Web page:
This Tuesday’s post about NIN and Radiohead going independent has been on my mind. So here’s a part 2.
Now, I’m not the biggest fan of current CD prices. I don’t think anybody is. So when I read TechCrunch articles like Michael Arrington’s “The Inevitable March of Recorded Music Towards Free“, I’m filled with glee.
He’s basically arguing that the economics of recorded music will eventually drive all music to be free.
His argument has been met with some criticism, however, most notably from Paul Glazowski of Profy.Com. Glazowski argues in his post, “TechCrunch’s Founder Says Recorded Music To Eventually Be ‘Free’; Here’s Why He’s Wrong“, that there is still a cost to recording music, which will prevent it from being completely free.
This discussion got me thinking. If digital songs become free, how will that effect musicians? Listeners will love it because, hey, who doesn’t love free stuff? But how will it effect the livelihood of professional musicians?
As I understand it, a musician makes money from:
- Album & song sales (CDs, iTunes, etc)
- Live performances
- Merchandising (t-shirts, posters, etc)
- Commercial licensing (using your songs for commercials)
Not all of these provide income at the same levels. I don’t think there’s a common ratio, but album sales generally account for a small percentage, while the others offer more, according to Chris Arnold’s NPR article, “Band Tries to Make It Big Without Going Broke“.
So if songs become free, that shouldn’t gravely effect their livelihoods—since paid songs don’t effect their livelihood much already.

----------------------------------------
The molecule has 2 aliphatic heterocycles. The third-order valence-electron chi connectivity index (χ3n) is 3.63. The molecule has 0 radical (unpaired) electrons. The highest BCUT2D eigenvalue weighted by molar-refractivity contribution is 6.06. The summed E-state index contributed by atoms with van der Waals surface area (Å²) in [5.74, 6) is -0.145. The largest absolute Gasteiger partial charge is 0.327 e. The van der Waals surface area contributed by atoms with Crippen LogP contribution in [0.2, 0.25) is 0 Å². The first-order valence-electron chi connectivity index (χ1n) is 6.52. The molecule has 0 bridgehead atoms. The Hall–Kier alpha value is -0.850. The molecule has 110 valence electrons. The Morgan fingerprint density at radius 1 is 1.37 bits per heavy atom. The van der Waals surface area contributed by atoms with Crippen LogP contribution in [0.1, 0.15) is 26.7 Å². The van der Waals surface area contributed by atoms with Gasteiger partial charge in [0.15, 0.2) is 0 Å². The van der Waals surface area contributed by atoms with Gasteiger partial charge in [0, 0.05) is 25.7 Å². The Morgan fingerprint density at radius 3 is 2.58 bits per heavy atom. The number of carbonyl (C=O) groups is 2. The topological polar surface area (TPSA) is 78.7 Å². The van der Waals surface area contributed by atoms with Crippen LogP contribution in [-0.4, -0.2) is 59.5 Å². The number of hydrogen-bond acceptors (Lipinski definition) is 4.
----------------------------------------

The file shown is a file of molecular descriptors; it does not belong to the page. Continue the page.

Also, if song distribution is no longer a means of revenue, its value changes. It becomes… perhaps… a new marketing channel?
Such is already the case in China, where music pirating has made profits from CD sales drop to zero, so writes Kevin Maney for USA Today in the article, “If pirating grows, it may not be the end of music world“, written in May 2005.
Yu Quan, like every music act in China, gets almost no income from CD sales, even though millions of its CDs have been sold. As soon as a CD is made, the pirates are on the street, offering them for a fraction of the retail price. Stores sell pirate copies. Legitimate CDs all but vanish.
So artists have to regard CDs as essentially promotional tools, not as end products. Yu Quan makes money by performing concerts, getting endorsement deals and appearing in commercials. If people hear and like Yu Quan’s songs on pirated CDs, at least they’ll be more likely to come to the concerts and buy what the duo endorses.
The primary revenue vehicles are now live performances, merchandising, commercial licensing—and even commercial endorsements and corporate sponsorships (though only the most popular acts can tout those).
So I agree with Arrington that the price of digital songs is being driven to free. But I don’t believe it’s just the economics of the situation.
My guess is that piracy and P2P networks figure larger in the equation than he thinks, especially since teenagers (and younger) are such prolific users. They are the audience of tomorrow; their habits now will lay the foundation for the landscape we’ll soon be facing.
A paradigm shift from looking at digital songs as promotional vehicles instead of income sources will also precipitate the drive to free. And this, in my opinion, is a good thing—especially for musicians, though maybe not record labels. If musicians don’t need a record label to package their CDs and market them anymore, what will they need them for, if they need them at all?
I think I have an answer for that, which I’ll write about tomorrow. (Ah, the suspense.)